The government announced that it will protect Exmouth Gulf on Western Australia’s Ningaloo Coast by implementing a variety of conservation measures, including the formation of new conservation reserves in areas where major industrial developments were proposed.
The move was hailed by conservationists and campaigners alike who opposed industrial developments in the Exmouth Gulf region due to concerns about the future of the Ningaloo Reef and the many animals its ecosystems support.
Measures will include the creation of class A reserves in the Qualing Pool area, the proposed location of the Gascoyne Gateway industrial port, as well as the marine area on the eastern side of the gulf adjacent to where K+S proposed its industrial salt production facility.
“This is a major step forward for the conservation of Exmouth Gulf, Ningaloo. With this announcement, the contest between heavy industry and conservation has been resolved in favour of the area’s world-class environment and sustainable jobs,” said Paul Gamblin, director of the grassroots initiative Protect Ningaloo.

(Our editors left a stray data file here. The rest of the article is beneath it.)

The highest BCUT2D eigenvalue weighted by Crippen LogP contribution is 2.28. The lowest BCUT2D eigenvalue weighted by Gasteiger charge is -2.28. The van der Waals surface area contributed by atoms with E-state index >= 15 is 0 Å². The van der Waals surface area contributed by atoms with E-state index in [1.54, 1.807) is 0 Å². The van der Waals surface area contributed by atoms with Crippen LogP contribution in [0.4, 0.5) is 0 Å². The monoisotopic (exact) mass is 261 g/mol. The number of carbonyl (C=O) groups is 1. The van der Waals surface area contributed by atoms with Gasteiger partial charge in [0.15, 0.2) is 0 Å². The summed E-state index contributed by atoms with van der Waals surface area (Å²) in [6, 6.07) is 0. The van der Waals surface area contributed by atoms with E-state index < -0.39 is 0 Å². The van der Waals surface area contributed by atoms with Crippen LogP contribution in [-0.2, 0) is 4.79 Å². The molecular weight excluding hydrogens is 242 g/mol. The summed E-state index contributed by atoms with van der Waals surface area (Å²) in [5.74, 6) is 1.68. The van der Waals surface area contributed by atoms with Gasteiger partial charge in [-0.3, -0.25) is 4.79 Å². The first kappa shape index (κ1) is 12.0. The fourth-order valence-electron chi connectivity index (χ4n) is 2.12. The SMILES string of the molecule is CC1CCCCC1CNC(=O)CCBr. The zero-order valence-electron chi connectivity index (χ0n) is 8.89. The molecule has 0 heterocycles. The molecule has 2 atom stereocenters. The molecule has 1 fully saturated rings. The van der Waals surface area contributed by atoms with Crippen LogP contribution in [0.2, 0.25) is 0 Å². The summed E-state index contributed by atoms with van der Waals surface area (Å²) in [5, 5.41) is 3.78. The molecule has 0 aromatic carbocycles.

While the Ningaloo Coast was inscribed on the World Heritage List on 24 June 2011, the Exmouth Gulf itself wasn’t included in the listing, thus leaving it open to industrial proposals. After industrial corporations were quick to propose a new marine port in the area as well as steel pipelines to cater for offshore gasfields, the fears of irreparably damaging the area steadily grew. An example of the natural key events taking place in the area: The Ningaloo coast and the eastern side of the Exmouth Gulf are host to the annual humpback migrations.
The government’s announcement comes in response to the Western Australia Environmental Protection Authority’s recent assessment of Exmouth Gulf in which it recognised the Gulf’s unique values of global significance.
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Photography courtesy of Unsplash.